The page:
Jewish Home, Likud Take Mutual Swipes at Each Other

Israeli Prime Minister Benjamin Netanyahu (R) seen with Minister of Education Naftali Bennett during a plenum session in the assembly hall of the Israeli parliament on June 17, 2015. Photo by Miriam Alster/FLASH90
Prime Minister Binyamin Netanyahu (R) seen with Minister of Education Naftali Bennett during a plenum session in the assembly hall of the Knesset. (Miriam Alster/Flash90)

Always strained to some extent, relations between the Likud and Jewish Home have turned into an open rift in recent days. Over the weekend, Education Minister and Jewish Home leader Naftali Bennett criticized the government for not taking action soon enough or aggressively enough against terror tunnels dug by Hamas before Operation Protective Edge – accusing Prime Minister Binyamin Netanyahu of hiding the fact that the tunnels exist from cabinet members. On Sunday, a raucous debate broke out between representatives of the two parties over delays in the implementation of the new broadcasting authority framework, with the dissolution of the Israel Broadcasting Authority.

In response, Likud officials were quoted in Yisrael Hayom as saying that Bennett and and Justice Minister Ayelet Shaked “are the darlings of the left and of Noni Mozes,” publisher of Yisrael Hayom’s arch-rival Yediot Aharonot, which “supports their unending efforts to do political harm to the Prime Minister and the Likud-led government.”

In its own response, Jewish Home said that “Netanyahu is once again firing wildly, as he did when he voted in favor of the disengagement from Gaza, when he released 1,000 terrorists, when he froze construction in Yehudah and Shomron, when he surrendered to Hamas, and when he declared he was in favor of the creation of Palestine” in his famous 2008 speech at Bar Ilan University, where he expressed support for the two-state solution.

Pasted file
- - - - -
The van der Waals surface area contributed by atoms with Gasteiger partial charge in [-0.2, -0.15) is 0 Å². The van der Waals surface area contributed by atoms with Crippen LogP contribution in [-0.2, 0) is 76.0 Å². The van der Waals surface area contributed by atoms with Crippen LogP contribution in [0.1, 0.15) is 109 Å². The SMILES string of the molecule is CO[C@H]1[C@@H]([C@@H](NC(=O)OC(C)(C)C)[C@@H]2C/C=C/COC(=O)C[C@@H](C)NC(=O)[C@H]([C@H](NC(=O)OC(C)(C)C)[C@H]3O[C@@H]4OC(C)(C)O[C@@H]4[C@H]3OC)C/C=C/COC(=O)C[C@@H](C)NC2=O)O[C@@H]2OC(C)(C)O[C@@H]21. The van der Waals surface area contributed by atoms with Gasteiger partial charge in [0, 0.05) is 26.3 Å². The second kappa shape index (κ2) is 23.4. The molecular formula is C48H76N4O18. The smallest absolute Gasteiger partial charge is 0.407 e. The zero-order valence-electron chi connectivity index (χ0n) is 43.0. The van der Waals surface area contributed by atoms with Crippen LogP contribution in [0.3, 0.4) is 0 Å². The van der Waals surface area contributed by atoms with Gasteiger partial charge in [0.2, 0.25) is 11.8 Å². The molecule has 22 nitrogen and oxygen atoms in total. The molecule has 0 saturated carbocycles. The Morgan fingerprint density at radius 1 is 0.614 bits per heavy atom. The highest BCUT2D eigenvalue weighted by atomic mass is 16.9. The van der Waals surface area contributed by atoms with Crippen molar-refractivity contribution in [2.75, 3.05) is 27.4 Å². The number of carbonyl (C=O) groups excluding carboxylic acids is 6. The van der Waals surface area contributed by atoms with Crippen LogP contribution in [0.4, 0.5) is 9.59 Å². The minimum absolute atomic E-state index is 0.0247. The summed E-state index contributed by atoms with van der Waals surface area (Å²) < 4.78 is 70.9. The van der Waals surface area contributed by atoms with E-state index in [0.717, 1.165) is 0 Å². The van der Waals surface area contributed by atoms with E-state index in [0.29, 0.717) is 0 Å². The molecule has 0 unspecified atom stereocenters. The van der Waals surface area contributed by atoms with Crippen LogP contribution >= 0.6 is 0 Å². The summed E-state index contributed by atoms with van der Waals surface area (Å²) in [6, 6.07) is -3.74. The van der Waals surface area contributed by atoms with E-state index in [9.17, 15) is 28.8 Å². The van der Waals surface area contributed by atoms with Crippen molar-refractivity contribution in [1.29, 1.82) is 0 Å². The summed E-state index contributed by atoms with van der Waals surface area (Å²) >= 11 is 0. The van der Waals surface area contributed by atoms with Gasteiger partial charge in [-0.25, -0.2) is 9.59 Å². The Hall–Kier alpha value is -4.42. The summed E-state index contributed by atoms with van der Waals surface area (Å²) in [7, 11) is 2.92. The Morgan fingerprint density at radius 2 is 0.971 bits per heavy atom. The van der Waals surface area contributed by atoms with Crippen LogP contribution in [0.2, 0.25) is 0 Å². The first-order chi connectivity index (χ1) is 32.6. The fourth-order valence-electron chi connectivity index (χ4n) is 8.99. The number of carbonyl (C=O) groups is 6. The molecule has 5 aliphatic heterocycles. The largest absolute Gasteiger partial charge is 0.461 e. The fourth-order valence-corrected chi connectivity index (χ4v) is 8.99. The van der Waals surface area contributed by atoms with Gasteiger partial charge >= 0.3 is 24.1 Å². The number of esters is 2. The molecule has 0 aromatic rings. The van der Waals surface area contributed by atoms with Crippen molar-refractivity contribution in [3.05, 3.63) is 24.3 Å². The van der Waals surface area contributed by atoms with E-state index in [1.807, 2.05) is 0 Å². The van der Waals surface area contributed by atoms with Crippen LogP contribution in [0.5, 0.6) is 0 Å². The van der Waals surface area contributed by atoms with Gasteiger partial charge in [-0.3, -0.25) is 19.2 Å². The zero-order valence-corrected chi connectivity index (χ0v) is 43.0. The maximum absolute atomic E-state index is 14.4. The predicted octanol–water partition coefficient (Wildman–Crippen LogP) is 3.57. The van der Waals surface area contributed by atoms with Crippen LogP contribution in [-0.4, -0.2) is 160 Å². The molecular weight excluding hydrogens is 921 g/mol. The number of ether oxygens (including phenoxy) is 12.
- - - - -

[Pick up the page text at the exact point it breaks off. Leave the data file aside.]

“Most ridiculously, he fires wildly in his unending attempts to bring the left – Yitzchak Herzog, Stav Shafir and the others – into his government,” the statement continued. “Moments before an election he knows how to play-act before the religious and rightwing voters, and the moment he is elected he throws them away and even mocks them. We are tired of being his whipping boys.”

Although Zionist Camp has rejected numerous offers by Netanyahu to bring them into the government, the Prime Minister is apparently not willing to give up the idea. As his rival party gathered for a major caucus Sunday night, Netanyahu said that he was still interested in bringing Herzog and his party into the government “in order to take advantage of diplomatic opportunities. Right now there are no talks going on,” Netanyahu said. “The challenges involved would be very great. Once we pass the state budget and we achieve political stability we will have to face many challenges that will require serious decisions that will affect the economy.

“We are facing a changing world, with new threats and opportunities. To respond to them properly it would be better to have a large government,” Netanyahu said, adding that his hope that Zionist Camp will join the government “is one reason why I am keeping the Foreign Ministry portfolio open.”

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